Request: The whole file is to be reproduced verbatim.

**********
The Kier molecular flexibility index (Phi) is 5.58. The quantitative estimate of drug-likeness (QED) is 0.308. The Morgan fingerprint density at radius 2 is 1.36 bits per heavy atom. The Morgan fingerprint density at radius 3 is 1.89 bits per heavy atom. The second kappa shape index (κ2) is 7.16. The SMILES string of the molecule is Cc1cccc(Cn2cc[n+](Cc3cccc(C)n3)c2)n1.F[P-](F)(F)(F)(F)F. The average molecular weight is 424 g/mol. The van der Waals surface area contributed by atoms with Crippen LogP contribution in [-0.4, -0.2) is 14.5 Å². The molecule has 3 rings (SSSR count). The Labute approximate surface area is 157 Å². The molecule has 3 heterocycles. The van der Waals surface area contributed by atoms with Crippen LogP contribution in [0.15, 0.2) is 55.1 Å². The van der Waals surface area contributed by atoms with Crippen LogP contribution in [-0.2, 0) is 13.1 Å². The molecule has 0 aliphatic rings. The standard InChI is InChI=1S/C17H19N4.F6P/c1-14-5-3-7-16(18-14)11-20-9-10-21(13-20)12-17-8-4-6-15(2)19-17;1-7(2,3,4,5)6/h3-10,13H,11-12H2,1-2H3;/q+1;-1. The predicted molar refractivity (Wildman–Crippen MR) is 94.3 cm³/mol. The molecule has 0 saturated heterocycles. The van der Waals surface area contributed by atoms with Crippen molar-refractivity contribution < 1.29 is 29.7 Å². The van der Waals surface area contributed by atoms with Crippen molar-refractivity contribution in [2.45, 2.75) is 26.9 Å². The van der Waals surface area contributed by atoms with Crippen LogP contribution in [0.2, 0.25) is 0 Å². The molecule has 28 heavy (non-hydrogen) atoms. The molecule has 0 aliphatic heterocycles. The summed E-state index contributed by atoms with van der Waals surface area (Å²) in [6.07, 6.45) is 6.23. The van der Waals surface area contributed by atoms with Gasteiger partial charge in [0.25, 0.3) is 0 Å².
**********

The Kier molecular flexibility index (Phi) is 5.58. The quantitative estimate of drug-likeness (QED) is 0.308. The Morgan fingerprint density at radius 2 is 1.36 bits per heavy atom. The Morgan fingerprint density at radius 3 is 1.89 bits per heavy atom. The second kappa shape index (κ2) is 7.16. The SMILES string of the molecule is Cc1cccc(Cn2cc[n+](Cc3cccc(C)n3)c2)n1.F[P-](F)(F)(F)(F)F. The average molecular weight is 424 g/mol. The van der Waals surface area contributed by atoms with Crippen LogP contribution in [-0.4, -0.2) is 14.5 Å². The molecule has 3 rings (SSSR count). The Labute approximate surface area is 157 Å². The molecule has 3 heterocycles. The van der Waals surface area contributed by atoms with Crippen LogP contribution in [0.15, 0.2) is 55.1 Å². The van der Waals surface area contributed by atoms with Crippen LogP contribution in [-0.2, 0) is 13.1 Å². The molecule has 0 aliphatic rings. The standard InChI is InChI=1S/C17H19N4.F6P/c1-14-5-3-7-16(18-14)11-20-9-10-21(13-20)12-17-8-4-6-15(2)19-17;1-7(2,3,4,5)6/h3-10,13H,11-12H2,1-2H3;/q+1;-1. The predicted molar refractivity (Wildman–Crippen MR) is 94.3 cm³/mol. The molecule has 0 saturated heterocycles. The van der Waals surface area contributed by atoms with Crippen molar-refractivity contribution < 1.29 is 29.7 Å². The van der Waals surface area contributed by atoms with Crippen molar-refractivity contribution in [2.45, 2.75) is 26.9 Å². The van der Waals surface area contributed by atoms with Crippen LogP contribution in [0.2, 0.25) is 0 Å². The molecule has 28 heavy (non-hydrogen) atoms. The molecule has 0 aliphatic heterocycles. The summed E-state index contributed by atoms with van der Waals surface area (Å²) in [6.07, 6.45) is 6.23. The van der Waals surface area contributed by atoms with Gasteiger partial charge in [0.25, 0.3) is 0 Å².